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Left economists threaten to quit over Plan advisers

Our Economy Bureau  |  New Delhi 

Five economists today threatened to quit the consultative groups formed for mid-term appraisal of the Tenth Five-Year Plan in protest against the stand taken by Planning Commission Deputy Chairman Montek Singh Ahluwalia over the continuation of the representation of experts from the World Bank and Asian Development Bank, till instructed otherwise.
The Planning Commission Deputy Chairman had said, "We see nothing wrong in getting to know their views."
Ahluwalia added, "We will continue with representatives from the World Bank and other multilateral agencies on the consultative committees, till instructed otherwise."
The stand was dubbed a "needless provocation," by CPI(M) leader Sitaram Yechury. "When the prime minister has already assured us that our concerns will be addressed after his foreign trip, the comments by the deputy chairman had provocated them (Left economists)," he said.
"If the government does not reconsider the decision (to include foreign experts), we will resign," CP Chandrashkhar told reporters while releasing a copy of the letter written to Ahluwalia by himself and four like-minded colleagues.
Prabhat Patnaik, Utsa Patnaik, Jayati Ghosh and TM Thomas Issac, who are among about 400 experts in 19 consultation groups for mid-term appraisal of the 10th Plan, are the others who have offered to resign if Ahluwalia does not 'reconsider' his decision.
Dubbing as "unfortunate" the entire controversy, Planning Commission members closed ranks in support of Ahluwalia. "There's no dissent within the Planning Commission. The commission is unanimous," most of the members said. There is no dissent within the Planning Commission. We have talked among ourselves, there is no dissent," Planning Commission Member Anwarul Hoda told reporters.
Dubbing as "unfortunate" the entire controversy which, he said, was not on policy or substance, but on procedures, Hoda said that he would hold the meeting of the consultation group on industry tomorrow. Ghosh and Chandrasekhar are both members of the group. They had not attended the consultation group meeting on external economy on September 10, either, he said.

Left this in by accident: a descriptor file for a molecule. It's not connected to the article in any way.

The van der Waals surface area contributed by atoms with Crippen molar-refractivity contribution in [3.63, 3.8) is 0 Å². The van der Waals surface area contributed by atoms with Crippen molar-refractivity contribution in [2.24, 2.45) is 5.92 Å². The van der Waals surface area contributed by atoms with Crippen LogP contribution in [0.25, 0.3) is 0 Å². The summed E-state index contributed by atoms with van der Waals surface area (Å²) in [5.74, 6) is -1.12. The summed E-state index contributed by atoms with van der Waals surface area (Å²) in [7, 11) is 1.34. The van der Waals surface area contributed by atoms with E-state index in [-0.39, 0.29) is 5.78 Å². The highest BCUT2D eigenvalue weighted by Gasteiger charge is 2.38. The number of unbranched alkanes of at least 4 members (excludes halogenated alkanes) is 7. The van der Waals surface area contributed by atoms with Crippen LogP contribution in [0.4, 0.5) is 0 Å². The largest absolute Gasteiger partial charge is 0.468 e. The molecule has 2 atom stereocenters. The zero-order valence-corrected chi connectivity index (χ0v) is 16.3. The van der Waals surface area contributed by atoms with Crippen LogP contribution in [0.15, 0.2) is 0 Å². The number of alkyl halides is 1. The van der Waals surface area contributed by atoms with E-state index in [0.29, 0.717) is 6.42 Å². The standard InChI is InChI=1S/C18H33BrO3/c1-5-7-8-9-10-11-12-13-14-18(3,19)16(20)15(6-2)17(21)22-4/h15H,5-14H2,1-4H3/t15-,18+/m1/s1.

"Our understanding of the issue is that these people have been invited in their individual capacity and not as representatives of the World Bank or ADB," said Abhijit Sen, member, Planning Commission.
The five economists, all from Jawaharlal Nehru University, have said the Planning Commission is not a 'debating society', but an organ of the Indian state. "A sovereign state is necessarily exclusionary, in the sense, that its organs must exclude personnel owing allegiance to, or under the control/patronage of, a foreign sovereign state.
There can be absolutely no doubt about the fact that the World Bank and the Asian Development Bank are under the control of foreign states: the United States administration routinely uses the threat of withholding World Bank loans as a means of putting political pressure on foreign governments," they said in a letter they addressed to Ahluwalia.
They have also said that Ahluwalia should specify the criteria for exclusion of people from the consultative process.
Terming the controversy over the inclusion of foreign experts being "blown out of proportion," another commission member, Sayeda Hameed said, "it is not as if these experts, whether from McKinsey or World Bank, are not there in the country at all. You see their presence in so many grassroot level projects "" be it in Rajasthan or Uttar Pradesh."

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First Published: Wed, September 22 2004. 00:00 IST
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